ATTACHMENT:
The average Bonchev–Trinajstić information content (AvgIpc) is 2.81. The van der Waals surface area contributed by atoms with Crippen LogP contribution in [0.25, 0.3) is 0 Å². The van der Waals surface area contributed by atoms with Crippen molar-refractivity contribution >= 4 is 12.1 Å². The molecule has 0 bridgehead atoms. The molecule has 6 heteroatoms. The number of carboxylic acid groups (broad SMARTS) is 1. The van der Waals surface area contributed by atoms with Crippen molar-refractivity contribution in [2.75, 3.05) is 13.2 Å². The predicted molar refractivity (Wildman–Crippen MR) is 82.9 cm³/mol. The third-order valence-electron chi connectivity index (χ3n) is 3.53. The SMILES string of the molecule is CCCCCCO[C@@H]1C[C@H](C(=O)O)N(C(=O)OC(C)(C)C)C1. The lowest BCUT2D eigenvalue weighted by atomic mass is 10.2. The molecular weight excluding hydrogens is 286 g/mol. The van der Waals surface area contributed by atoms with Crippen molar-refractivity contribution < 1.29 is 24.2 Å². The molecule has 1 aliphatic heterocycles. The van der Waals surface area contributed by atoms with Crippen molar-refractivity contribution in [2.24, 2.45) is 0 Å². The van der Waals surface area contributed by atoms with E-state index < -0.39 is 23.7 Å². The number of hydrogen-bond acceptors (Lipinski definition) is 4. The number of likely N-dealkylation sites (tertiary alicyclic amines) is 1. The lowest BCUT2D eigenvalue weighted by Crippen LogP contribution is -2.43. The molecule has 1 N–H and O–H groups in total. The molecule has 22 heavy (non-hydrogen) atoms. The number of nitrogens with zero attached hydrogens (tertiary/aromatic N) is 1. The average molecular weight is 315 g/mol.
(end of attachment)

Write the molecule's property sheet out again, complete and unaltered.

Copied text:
The average Bonchev–Trinajstić information content (AvgIpc) is 2.81. The van der Waals surface area contributed by atoms with Crippen LogP contribution in [0.25, 0.3) is 0 Å². The van der Waals surface area contributed by atoms with Crippen molar-refractivity contribution >= 4 is 12.1 Å². The molecule has 0 bridgehead atoms. The molecule has 6 heteroatoms. The number of carboxylic acid groups (broad SMARTS) is 1. The van der Waals surface area contributed by atoms with Crippen molar-refractivity contribution in [2.75, 3.05) is 13.2 Å². The predicted molar refractivity (Wildman–Crippen MR) is 82.9 cm³/mol. The third-order valence-electron chi connectivity index (χ3n) is 3.53. The SMILES string of the molecule is CCCCCCO[C@@H]1C[C@H](C(=O)O)N(C(=O)OC(C)(C)C)C1. The lowest BCUT2D eigenvalue weighted by atomic mass is 10.2. The molecular weight excluding hydrogens is 286 g/mol. The van der Waals surface area contributed by atoms with Crippen molar-refractivity contribution < 1.29 is 24.2 Å². The molecule has 1 aliphatic heterocycles. The van der Waals surface area contributed by atoms with Crippen molar-refractivity contribution in [2.24, 2.45) is 0 Å². The van der Waals surface area contributed by atoms with E-state index < -0.39 is 23.7 Å². The number of hydrogen-bond acceptors (Lipinski definition) is 4. The number of likely N-dealkylation sites (tertiary alicyclic amines) is 1. The lowest BCUT2D eigenvalue weighted by Crippen LogP contribution is -2.43. The molecule has 1 N–H and O–H groups in total. The molecule has 22 heavy (non-hydrogen) atoms. The number of nitrogens with zero attached hydrogens (tertiary/aromatic N) is 1. The average molecular weight is 315 g/mol.